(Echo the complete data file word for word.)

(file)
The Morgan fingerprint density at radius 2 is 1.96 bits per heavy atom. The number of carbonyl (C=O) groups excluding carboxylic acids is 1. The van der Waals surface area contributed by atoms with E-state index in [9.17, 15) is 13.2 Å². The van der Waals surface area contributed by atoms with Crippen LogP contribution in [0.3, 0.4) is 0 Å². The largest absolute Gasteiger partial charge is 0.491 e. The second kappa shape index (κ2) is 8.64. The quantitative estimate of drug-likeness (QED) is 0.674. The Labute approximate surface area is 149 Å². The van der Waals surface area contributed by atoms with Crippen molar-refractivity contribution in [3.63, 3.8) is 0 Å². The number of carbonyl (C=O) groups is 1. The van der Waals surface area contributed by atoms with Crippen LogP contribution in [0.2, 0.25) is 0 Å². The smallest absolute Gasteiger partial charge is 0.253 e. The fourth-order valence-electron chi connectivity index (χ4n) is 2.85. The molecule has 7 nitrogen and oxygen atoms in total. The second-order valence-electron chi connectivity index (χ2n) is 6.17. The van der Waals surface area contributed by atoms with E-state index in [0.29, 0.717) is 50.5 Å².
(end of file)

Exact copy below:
The Morgan fingerprint density at radius 2 is 1.96 bits per heavy atom. The number of carbonyl (C=O) groups excluding carboxylic acids is 1. The van der Waals surface area contributed by atoms with E-state index in [9.17, 15) is 13.2 Å². The van der Waals surface area contributed by atoms with Crippen LogP contribution in [0.3, 0.4) is 0 Å². The largest absolute Gasteiger partial charge is 0.491 e. The second kappa shape index (κ2) is 8.64. The quantitative estimate of drug-likeness (QED) is 0.674. The Labute approximate surface area is 149 Å². The van der Waals surface area contributed by atoms with Crippen molar-refractivity contribution in [3.63, 3.8) is 0 Å². The number of carbonyl (C=O) groups is 1. The van der Waals surface area contributed by atoms with Crippen LogP contribution in [0.2, 0.25) is 0 Å². The smallest absolute Gasteiger partial charge is 0.253 e. The fourth-order valence-electron chi connectivity index (χ4n) is 2.85. The molecule has 7 nitrogen and oxygen atoms in total. The second-order valence-electron chi connectivity index (χ2n) is 6.17. The van der Waals surface area contributed by atoms with E-state index in [0.29, 0.717) is 50.5 Å².